Amazon trials online food delivery in India

Amazon trials online food delivery in India

Jeff Bezos speaking at an event in October 2019.

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Internet giant Amazon is entering the meal delivery business with a trial in four parts of India’s Bengaluru.

The move comes as pandemic lockdowns prompt a surge in online ordering in some places, such as the US.

However in India, the two big players in the market have seen significant declines in demand.

Uber Eats retreated from the country last year, selling its business to local rival Zomato in exchange for a 10% stake in the Indian start-up.

Amazon has set ambitious plans for expansion in India, where it has invested some $6.5bn. Like rival Walmart, it sees significant growth potential in the fast-growing country.

It had reportedly planned to launch the food business before the lockdown, but delayed after lockdowns and restrictions on sales of non-essential items came into effect.

About 100 restaurants and kitchens are currently involved in the trial in Bengaluru, a tech hub in the southern part of the country. Depending on its success, Amazon hopes to offer the service across the country.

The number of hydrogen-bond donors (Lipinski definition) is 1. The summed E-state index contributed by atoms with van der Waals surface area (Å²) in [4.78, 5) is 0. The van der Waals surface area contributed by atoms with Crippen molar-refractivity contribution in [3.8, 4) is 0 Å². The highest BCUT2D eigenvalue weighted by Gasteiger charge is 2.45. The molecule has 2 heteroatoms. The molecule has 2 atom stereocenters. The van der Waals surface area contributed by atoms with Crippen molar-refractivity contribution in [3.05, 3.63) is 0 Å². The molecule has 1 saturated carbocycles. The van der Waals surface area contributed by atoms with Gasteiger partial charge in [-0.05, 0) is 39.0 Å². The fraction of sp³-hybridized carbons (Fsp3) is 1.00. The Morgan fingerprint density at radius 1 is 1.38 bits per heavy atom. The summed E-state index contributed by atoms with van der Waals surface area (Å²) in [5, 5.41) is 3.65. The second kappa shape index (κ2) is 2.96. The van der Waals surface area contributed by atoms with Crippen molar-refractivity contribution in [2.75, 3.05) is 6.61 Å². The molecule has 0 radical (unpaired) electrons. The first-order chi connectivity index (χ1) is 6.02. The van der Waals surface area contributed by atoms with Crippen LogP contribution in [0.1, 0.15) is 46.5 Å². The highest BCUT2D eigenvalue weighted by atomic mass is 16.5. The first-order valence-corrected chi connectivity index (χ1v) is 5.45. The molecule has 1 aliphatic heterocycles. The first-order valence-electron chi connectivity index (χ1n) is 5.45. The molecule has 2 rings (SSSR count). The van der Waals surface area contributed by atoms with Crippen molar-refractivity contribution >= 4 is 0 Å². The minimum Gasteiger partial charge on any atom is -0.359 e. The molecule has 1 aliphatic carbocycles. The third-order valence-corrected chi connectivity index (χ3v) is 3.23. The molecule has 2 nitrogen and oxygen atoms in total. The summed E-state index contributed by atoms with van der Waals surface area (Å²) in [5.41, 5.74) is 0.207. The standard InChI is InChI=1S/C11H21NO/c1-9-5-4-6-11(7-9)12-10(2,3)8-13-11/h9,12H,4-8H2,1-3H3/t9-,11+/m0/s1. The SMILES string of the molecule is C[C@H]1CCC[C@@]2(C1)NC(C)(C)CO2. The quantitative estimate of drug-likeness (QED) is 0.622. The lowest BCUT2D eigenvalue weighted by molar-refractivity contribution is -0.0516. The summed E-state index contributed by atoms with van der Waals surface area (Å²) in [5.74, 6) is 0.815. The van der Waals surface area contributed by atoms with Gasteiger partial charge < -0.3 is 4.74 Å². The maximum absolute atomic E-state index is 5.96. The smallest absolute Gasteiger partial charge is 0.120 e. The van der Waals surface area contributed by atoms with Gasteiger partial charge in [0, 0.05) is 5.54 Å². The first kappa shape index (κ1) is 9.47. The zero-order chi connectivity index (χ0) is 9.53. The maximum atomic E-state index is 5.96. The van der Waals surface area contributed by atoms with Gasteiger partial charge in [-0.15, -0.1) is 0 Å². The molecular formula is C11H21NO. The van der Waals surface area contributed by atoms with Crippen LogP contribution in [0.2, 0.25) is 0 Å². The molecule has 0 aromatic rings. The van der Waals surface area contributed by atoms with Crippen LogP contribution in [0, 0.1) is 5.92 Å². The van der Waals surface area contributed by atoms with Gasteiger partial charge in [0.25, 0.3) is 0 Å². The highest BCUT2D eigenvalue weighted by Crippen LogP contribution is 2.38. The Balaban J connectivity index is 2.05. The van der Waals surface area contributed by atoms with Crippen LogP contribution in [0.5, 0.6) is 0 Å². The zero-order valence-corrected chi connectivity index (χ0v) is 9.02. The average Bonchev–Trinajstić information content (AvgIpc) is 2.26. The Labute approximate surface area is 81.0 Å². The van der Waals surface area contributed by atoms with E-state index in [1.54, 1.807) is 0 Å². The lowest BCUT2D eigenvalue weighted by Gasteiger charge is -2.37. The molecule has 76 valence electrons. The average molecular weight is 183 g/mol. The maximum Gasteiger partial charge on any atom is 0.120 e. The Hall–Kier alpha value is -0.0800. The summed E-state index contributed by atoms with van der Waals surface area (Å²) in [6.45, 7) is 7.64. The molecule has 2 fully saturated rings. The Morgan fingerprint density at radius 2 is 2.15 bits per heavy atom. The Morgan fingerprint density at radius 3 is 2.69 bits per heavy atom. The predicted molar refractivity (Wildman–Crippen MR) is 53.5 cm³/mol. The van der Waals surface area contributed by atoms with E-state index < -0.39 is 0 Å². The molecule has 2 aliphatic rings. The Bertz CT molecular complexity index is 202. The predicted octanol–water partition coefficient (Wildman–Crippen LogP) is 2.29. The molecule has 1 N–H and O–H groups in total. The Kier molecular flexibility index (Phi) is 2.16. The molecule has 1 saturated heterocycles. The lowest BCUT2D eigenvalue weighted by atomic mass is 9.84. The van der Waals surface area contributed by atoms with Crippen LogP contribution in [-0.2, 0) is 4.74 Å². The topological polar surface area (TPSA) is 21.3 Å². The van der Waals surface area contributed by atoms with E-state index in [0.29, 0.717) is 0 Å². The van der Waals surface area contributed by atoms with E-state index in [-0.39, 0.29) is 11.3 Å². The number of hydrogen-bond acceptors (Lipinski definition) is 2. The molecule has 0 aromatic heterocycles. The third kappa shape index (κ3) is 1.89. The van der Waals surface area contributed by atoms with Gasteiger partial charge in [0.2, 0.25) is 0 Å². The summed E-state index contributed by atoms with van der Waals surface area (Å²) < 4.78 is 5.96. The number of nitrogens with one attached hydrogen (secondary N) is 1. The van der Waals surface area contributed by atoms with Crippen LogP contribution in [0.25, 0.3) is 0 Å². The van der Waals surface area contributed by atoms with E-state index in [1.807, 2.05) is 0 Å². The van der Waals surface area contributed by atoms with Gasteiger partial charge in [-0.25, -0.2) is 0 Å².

“Customers have been telling us for some time that they would like to order prepared meals on Amazon in addition to shopping for other essentials,” the firm said in a statement. “This is particularly relevant in present times as they stay home safe. we also recognise that local businesses need all the help they can get.”

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Media captionWhy Uber Eats couldn’t deliver in India

Amazon, which has grown from an online bookseller into a global juggernaut with a hand in everything from groceries to cloud computing, will be challenging homegrown players Swiggy and Zomato, which currently dominate the food delivery market.

They have both been hit hard by loss of business due to the pandemic.

Zomato founder Deepinder Goyal this month announced that the firm, which has been expanding outside of India, would cut 13% of its workforce.

In a blog post, he said as much as 40% of restaurants could close over the next six to 12 months, a sign that many of the changes ushered in by the pandemic would be permanent.

“We do not foresee having enough work for all our employees,” he said.

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